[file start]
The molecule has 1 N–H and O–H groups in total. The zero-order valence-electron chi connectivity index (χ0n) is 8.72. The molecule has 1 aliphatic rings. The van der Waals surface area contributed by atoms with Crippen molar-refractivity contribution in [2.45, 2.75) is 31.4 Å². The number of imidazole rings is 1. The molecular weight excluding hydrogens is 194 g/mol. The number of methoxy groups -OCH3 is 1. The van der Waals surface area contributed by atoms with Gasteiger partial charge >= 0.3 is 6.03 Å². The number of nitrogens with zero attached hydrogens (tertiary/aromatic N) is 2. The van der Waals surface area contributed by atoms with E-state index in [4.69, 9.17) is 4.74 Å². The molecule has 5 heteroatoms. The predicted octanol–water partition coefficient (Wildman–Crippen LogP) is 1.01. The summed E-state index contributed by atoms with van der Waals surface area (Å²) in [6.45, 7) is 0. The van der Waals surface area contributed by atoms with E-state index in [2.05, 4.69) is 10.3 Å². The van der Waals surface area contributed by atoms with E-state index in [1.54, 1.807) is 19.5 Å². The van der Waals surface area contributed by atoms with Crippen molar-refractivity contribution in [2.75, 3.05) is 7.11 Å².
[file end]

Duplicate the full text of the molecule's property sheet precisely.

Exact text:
The molecule has 1 N–H and O–H groups in total. The zero-order valence-electron chi connectivity index (χ0n) is 8.72. The molecule has 1 aliphatic rings. The van der Waals surface area contributed by atoms with Crippen molar-refractivity contribution in [2.45, 2.75) is 31.4 Å². The number of imidazole rings is 1. The molecular weight excluding hydrogens is 194 g/mol. The number of methoxy groups -OCH3 is 1. The van der Waals surface area contributed by atoms with Gasteiger partial charge >= 0.3 is 6.03 Å². The number of nitrogens with zero attached hydrogens (tertiary/aromatic N) is 2. The van der Waals surface area contributed by atoms with E-state index in [4.69, 9.17) is 4.74 Å². The molecule has 5 heteroatoms. The predicted octanol–water partition coefficient (Wildman–Crippen LogP) is 1.01. The summed E-state index contributed by atoms with van der Waals surface area (Å²) in [6.45, 7) is 0. The van der Waals surface area contributed by atoms with E-state index in [2.05, 4.69) is 10.3 Å². The van der Waals surface area contributed by atoms with E-state index in [1.54, 1.807) is 19.5 Å². The van der Waals surface area contributed by atoms with Crippen molar-refractivity contribution in [2.75, 3.05) is 7.11 Å².